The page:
(Video) House of the Day: A Caribbean Getaway

Today’s House of the Day is a St. Lucia compound, overlooking a World Heritage site, that serves as a vacation escape for its owner. This compound, named Caille Blanc Villa, is comprised of five free-standing suites in Soufrière, St. Lucia. The suites converge in a common courtyard, with access to an infinity pool. It’s listed for $10 million, with quarter shares available for $2.5 million. (Slide show.)

HUD SECRETARY DONOVAN ANNOUNCES NEW REGULATIONS TO ENSURE EQUAL ACCESS TO HOUSING FOR ALL AMERICANS REGARDLESS OF SEXUAL ORIENTATION OR GENDER IDENTITY

WASHINGTON – U.S. Housing and Urban Development (HUD) Secretary Shaun Donovan announced today new regulations intended to ensure that HUD’s core housing programs are open to all eligible persons, regardless of sexual orientation or gender identity. Donovan previewed the announcement at the 24th National Conference on Lesbian, Gay, Bisexual and Transgender (LGBT) Equality – Creating Change.

Housing Industry Reacts to State of the Union

Housing featured prominently in
President Obama’s State of the Union speech on Tuesday night.  The President made two specific proposals,
one to deal with the ghosts of housing past, the other to provide expanded
credit to homeowners.

In contrast to the settlement with banks
that Obama was widely rumored to announce
at the State of the Union, he instead directed Attorney General Eric Holder to
create a new office on Mortgage Origination and Securitization Abuses.  The President said, “The American people
deserve a robust and comprehensive investigation into the global financial meltdown
to ensure nothing like it ever happens again.”

According to the Huffington Post, the new
office will take a three-pronged approach to the issue, holding financial
institutions accountable for abuses, compensating victims, and providing relief
for homeowners, and will operate as part of the existing Financial Fraud
Enforcement Task Force.  On Wednesday several
news outlets were reporting that the unit will be chaired by State Attorney
General Eric Schneiderman, who has been regarded as among the toughest of state
law enforcement officers with Lanny Breuer, an assistant attorney general in
the Criminal Division of the Department of Justice (DOJ) as co-chair.  Others reported to be in the group are Robert
Khuzami, director of enforcement at the Securities and Exchange Commission,
U.S. Attorney for Colorado John Walsh and Tony West, assistant AG, DOJ. 

The President’s second and more
broad-reaching proposal was for a massive refinancing of mortgage loans that
would reach beyond the current government initiates such as the Home Affordable
Refinance Program (HARP).  While few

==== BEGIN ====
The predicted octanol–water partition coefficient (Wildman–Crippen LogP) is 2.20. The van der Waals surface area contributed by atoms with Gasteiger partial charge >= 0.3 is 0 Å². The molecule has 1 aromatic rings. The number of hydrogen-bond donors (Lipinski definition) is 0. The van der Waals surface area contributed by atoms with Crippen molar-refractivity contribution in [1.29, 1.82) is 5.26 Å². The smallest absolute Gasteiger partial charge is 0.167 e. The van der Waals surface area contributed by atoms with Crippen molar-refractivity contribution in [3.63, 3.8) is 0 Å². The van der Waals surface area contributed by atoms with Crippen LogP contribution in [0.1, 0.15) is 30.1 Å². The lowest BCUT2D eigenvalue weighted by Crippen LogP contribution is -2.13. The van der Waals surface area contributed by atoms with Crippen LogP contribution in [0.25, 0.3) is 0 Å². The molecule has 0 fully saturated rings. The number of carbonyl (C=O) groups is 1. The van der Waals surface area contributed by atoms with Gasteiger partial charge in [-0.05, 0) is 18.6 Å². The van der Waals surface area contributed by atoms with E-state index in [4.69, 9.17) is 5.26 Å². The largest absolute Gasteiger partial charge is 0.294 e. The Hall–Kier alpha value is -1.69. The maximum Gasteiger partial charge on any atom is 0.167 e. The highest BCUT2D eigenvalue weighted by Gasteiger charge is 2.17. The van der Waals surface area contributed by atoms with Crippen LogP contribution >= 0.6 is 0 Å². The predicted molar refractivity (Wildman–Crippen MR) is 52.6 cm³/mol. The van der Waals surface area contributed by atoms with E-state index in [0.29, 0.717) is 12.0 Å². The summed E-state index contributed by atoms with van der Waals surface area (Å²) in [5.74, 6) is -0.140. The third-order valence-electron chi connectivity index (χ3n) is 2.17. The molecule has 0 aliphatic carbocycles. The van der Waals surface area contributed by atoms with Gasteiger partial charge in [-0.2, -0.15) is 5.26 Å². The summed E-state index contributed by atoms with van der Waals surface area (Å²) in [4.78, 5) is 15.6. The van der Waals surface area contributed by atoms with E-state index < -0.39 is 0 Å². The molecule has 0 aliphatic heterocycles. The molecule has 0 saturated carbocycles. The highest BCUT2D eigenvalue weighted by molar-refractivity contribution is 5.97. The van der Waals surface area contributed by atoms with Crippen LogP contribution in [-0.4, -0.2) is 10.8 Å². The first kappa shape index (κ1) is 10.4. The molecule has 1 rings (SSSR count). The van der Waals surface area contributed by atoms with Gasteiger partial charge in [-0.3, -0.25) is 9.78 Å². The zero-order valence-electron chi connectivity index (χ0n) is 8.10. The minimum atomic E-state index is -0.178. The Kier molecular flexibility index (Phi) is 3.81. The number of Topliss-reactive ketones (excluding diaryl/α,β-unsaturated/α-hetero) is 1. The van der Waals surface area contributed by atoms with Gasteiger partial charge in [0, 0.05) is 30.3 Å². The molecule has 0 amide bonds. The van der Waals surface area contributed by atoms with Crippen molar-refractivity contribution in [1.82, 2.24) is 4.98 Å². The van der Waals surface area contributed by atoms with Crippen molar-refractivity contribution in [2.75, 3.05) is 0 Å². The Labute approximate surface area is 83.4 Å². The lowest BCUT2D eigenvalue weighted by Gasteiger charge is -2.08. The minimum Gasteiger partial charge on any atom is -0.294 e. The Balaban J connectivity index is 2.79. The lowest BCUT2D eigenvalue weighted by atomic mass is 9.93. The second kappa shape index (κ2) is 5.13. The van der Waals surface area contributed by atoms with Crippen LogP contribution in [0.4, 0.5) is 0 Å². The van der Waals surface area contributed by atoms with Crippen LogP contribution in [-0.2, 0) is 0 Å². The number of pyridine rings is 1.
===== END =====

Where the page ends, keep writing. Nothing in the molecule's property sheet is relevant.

details are available, the President said that his proposed initiative would
cut red tape and could save homeowners about $3,000 a year on their mortgage
payments because of the current historically low rates.  Unlike HARP, the program would apply to all
borrowers whether or not their current mortgages are government-backed and
would be paid for by a small fee on the largest financial institutions. Obama
did not mention principal reduction in his proposal.

Bloomberg is reporting that the program is
Obama’s response to a call by Fed Chairman Ben Bernanke in a paper sent to Congress
earlier this month for the administration to offer more aid for housing.   While largely dealing with the need to
convert excess housing inventory to rental property, the paper also touched on
the benefits of easing refinancing beyond the HARP program.

Bloomberg also outlined some of the
tradeoffs of a super-refinancing program saying it may damage investors in
government-backed securities by more quickly paying off those with high coupons
and limited default risk while aiding holders of other home-loan securities and
banks.  Word that such a proposal might be
forthcoming in the President’s speech, Bloomberg said, “Roiled the market for
Fannie Mae and Freddie Mac securities according to a note to clients by Bank of
America Corp.”

The Associated Press quoted Stan
Humphries, chief economist at Zillow as saying the refinancing could allow 10
million more homeowners to refinance and, by preventing foreclosures and
freeing up money for Americans to spend, could give the economy a $40 to $75
billion jolt.  The Federal Reserve, the
AP said, was more cautious, estimating that 2.5 million additional homeowners
might be able to refinance.

The refinancing initiative would require
approval by Congress, however the day after the speech the focus was on other issues
such as tax reform and we could not find any reaction from members of Congress
specific to the refinancing issue.  Even the
Mortgage Bankers Association (MBA) issued a statement from its president David